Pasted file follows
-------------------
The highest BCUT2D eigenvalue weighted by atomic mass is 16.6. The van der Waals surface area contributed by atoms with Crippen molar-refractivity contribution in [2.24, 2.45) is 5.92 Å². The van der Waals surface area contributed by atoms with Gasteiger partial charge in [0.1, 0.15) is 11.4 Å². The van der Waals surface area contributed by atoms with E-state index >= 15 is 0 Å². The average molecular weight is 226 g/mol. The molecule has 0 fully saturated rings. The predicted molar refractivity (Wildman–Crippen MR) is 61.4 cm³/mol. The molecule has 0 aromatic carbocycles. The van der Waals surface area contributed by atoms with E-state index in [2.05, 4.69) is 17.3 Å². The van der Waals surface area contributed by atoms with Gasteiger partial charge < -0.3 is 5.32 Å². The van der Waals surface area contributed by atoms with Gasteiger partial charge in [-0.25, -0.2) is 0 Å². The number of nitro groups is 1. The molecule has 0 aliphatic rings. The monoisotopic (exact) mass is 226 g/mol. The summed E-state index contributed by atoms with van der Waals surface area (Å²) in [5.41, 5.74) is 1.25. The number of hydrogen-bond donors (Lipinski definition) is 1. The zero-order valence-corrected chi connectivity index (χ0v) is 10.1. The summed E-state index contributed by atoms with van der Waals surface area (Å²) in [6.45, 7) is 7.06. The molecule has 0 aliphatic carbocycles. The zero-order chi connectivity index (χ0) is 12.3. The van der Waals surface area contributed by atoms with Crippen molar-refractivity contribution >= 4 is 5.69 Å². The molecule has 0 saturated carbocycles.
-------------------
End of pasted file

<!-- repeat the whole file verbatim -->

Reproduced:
The highest BCUT2D eigenvalue weighted by atomic mass is 16.6. The van der Waals surface area contributed by atoms with Crippen molar-refractivity contribution in [2.24, 2.45) is 5.92 Å². The van der Waals surface area contributed by atoms with Gasteiger partial charge in [0.1, 0.15) is 11.4 Å². The van der Waals surface area contributed by atoms with E-state index >= 15 is 0 Å². The average molecular weight is 226 g/mol. The molecule has 0 fully saturated rings. The predicted molar refractivity (Wildman–Crippen MR) is 61.4 cm³/mol. The molecule has 0 aromatic carbocycles. The van der Waals surface area contributed by atoms with E-state index in [2.05, 4.69) is 17.3 Å². The van der Waals surface area contributed by atoms with Gasteiger partial charge < -0.3 is 5.32 Å². The van der Waals surface area contributed by atoms with Gasteiger partial charge in [-0.25, -0.2) is 0 Å². The number of nitro groups is 1. The molecule has 0 aliphatic rings. The monoisotopic (exact) mass is 226 g/mol. The summed E-state index contributed by atoms with van der Waals surface area (Å²) in [5.41, 5.74) is 1.25. The number of hydrogen-bond donors (Lipinski definition) is 1. The zero-order valence-corrected chi connectivity index (χ0v) is 10.1. The summed E-state index contributed by atoms with van der Waals surface area (Å²) in [6.45, 7) is 7.06. The molecule has 0 aliphatic carbocycles. The zero-order chi connectivity index (χ0) is 12.3. The van der Waals surface area contributed by atoms with Crippen molar-refractivity contribution >= 4 is 5.69 Å². The molecule has 0 saturated carbocycles.